Procedure #

Data Structures:

  • Population: An array of individuals representing potential solutions to the optimization problem.
  • Individual: Represents a single solution, typically encoded as a string of bits, integers, or real numbers.
  • Fitness: A numeric value assigned to each individual, indicating the quality of the solution it represents.


  • Population Size: The number of individuals in the population, typically small (5-50).
  • Crossover Probability: The probability of applying the crossover operation to a pair of selected parents.
  • Mutation Probability: The probability of applying the mutation operation to an offspring.
  • Max Generations: The maximum number of generations allowed before terminating the algorithm.


  1. Initialize the population with a small number of randomly generated individuals.
  2. Evaluate the fitness of each individual in the population.
  3. While the termination criterion is not met, repeat steps 4-9.
  4. Select parents from the population using a selection method (e.g., tournament selection).
  5. With a probability equal to the crossover probability, perform crossover on the selected parents to create offspring.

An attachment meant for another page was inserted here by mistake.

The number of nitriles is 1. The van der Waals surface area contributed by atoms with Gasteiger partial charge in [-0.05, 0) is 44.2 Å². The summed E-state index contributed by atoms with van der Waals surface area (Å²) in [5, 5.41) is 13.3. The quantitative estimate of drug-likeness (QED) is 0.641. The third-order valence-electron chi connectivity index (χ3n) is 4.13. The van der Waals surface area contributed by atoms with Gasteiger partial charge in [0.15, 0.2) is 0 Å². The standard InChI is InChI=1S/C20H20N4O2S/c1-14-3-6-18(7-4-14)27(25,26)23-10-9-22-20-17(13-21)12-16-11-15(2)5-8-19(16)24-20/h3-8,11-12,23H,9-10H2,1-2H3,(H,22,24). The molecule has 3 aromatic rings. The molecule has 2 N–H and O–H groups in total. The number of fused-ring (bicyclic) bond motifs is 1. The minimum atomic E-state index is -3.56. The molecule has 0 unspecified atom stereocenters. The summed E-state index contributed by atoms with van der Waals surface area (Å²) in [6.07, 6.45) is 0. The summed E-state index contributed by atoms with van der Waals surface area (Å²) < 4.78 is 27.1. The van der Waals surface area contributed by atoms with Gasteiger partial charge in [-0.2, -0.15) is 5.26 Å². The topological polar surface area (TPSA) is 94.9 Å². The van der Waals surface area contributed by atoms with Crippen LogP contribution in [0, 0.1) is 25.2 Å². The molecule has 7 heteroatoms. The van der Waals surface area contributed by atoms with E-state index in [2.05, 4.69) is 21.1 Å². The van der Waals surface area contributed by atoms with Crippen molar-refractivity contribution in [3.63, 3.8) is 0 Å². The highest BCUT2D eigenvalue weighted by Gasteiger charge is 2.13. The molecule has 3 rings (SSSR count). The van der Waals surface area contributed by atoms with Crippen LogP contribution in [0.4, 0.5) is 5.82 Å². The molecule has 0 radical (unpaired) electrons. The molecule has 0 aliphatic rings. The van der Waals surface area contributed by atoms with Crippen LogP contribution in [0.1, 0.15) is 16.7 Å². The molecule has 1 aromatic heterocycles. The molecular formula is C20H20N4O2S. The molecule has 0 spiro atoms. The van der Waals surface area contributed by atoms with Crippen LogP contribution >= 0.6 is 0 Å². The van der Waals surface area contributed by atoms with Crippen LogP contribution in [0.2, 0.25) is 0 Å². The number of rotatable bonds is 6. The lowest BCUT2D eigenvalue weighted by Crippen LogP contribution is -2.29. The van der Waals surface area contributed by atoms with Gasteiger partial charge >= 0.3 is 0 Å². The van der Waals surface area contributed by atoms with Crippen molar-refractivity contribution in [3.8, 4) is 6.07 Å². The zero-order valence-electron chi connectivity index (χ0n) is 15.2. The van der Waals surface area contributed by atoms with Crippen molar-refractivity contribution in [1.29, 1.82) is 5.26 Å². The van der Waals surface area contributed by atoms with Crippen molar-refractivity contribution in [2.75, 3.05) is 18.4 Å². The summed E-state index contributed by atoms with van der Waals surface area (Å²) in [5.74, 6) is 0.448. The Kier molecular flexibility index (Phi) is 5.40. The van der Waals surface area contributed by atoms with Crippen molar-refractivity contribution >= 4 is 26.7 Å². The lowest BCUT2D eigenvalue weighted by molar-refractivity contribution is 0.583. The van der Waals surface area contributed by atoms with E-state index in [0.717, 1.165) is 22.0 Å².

6. With a probability equal to the mutation probability, apply mutation to the offspring.
  7. Evaluate the fitness of the offspring.
  8. Replace the least fit individuals in the population with the offspring.
  9. If the termination criterion is met, return the best solution found. Otherwise, go to step 4.

Considerations #


  • Fast convergence due to the small population size, making it suitable for problems with limited computational resources or time constraints.
  • Reduced memory requirements compared to traditional Genetic Algorithms, as it maintains a compact population.
  • Potential for finding good solutions quickly, especially in problems with a small search space or when near-optimal solutions are sufficient.


  • Higher risk of premature convergence to suboptimal solutions due to the small population size and lack of diversity.
  • May struggle to escape local optima, as the limited population size reduces exploration capabilities.
  • Not suitable for highly complex or large-scale optimization problems that require extensive exploration of the search space.

Heuristics #

Population Size:

  • Start with a small population size, typically between 5 and 50 individuals.